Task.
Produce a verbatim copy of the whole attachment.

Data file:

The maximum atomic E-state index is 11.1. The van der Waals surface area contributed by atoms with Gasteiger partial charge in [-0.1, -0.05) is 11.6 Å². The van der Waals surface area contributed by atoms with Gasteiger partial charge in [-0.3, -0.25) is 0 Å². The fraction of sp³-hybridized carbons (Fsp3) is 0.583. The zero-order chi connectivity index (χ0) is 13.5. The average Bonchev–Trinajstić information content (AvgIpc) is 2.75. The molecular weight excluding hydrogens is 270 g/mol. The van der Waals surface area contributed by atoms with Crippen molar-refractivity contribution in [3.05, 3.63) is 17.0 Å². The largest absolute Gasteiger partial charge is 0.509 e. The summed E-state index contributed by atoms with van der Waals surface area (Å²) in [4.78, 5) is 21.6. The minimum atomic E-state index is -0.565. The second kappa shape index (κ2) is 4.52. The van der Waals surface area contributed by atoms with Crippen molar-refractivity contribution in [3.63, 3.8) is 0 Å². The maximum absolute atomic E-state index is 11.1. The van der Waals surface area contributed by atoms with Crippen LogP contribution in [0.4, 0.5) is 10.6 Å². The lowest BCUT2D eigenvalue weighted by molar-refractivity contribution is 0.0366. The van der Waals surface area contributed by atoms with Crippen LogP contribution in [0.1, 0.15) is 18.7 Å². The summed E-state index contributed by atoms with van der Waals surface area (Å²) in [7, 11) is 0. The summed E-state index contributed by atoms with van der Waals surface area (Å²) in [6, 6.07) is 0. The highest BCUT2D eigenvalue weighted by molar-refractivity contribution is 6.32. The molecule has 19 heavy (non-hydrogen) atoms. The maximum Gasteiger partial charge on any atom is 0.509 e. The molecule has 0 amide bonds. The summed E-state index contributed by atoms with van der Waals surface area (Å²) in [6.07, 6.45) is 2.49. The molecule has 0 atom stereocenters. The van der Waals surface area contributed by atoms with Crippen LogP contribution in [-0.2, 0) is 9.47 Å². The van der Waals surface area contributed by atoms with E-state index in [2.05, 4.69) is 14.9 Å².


The maximum atomic E-state index is 11.1. The van der Waals surface area contributed by atoms with Gasteiger partial charge in [-0.1, -0.05) is 11.6 Å². The van der Waals surface area contributed by atoms with Gasteiger partial charge in [-0.3, -0.25) is 0 Å². The fraction of sp³-hybridized carbons (Fsp3) is 0.583. The zero-order chi connectivity index (χ0) is 13.5. The average Bonchev–Trinajstić information content (AvgIpc) is 2.75. The molecular weight excluding hydrogens is 270 g/mol. The van der Waals surface area contributed by atoms with Crippen molar-refractivity contribution in [3.05, 3.63) is 17.0 Å². The largest absolute Gasteiger partial charge is 0.509 e. The summed E-state index contributed by atoms with van der Waals surface area (Å²) in [4.78, 5) is 21.6. The minimum atomic E-state index is -0.565. The second kappa shape index (κ2) is 4.52. The van der Waals surface area contributed by atoms with Crippen molar-refractivity contribution in [3.63, 3.8) is 0 Å². The maximum absolute atomic E-state index is 11.1. The van der Waals surface area contributed by atoms with Crippen LogP contribution in [0.4, 0.5) is 10.6 Å². The lowest BCUT2D eigenvalue weighted by molar-refractivity contribution is 0.0366. The van der Waals surface area contributed by atoms with Crippen LogP contribution in [0.1, 0.15) is 18.7 Å². The summed E-state index contributed by atoms with van der Waals surface area (Å²) in [7, 11) is 0. The summed E-state index contributed by atoms with van der Waals surface area (Å²) in [6, 6.07) is 0. The highest BCUT2D eigenvalue weighted by molar-refractivity contribution is 6.32. The molecule has 19 heavy (non-hydrogen) atoms. The maximum Gasteiger partial charge on any atom is 0.509 e. The molecule has 0 amide bonds. The summed E-state index contributed by atoms with van der Waals surface area (Å²) in [6.07, 6.45) is 2.49. The molecule has 0 atom stereocenters. The van der Waals surface area contributed by atoms with Crippen LogP contribution in [-0.2, 0) is 9.47 Å². The van der Waals surface area contributed by atoms with E-state index in [2.05, 4.69) is 14.9 Å².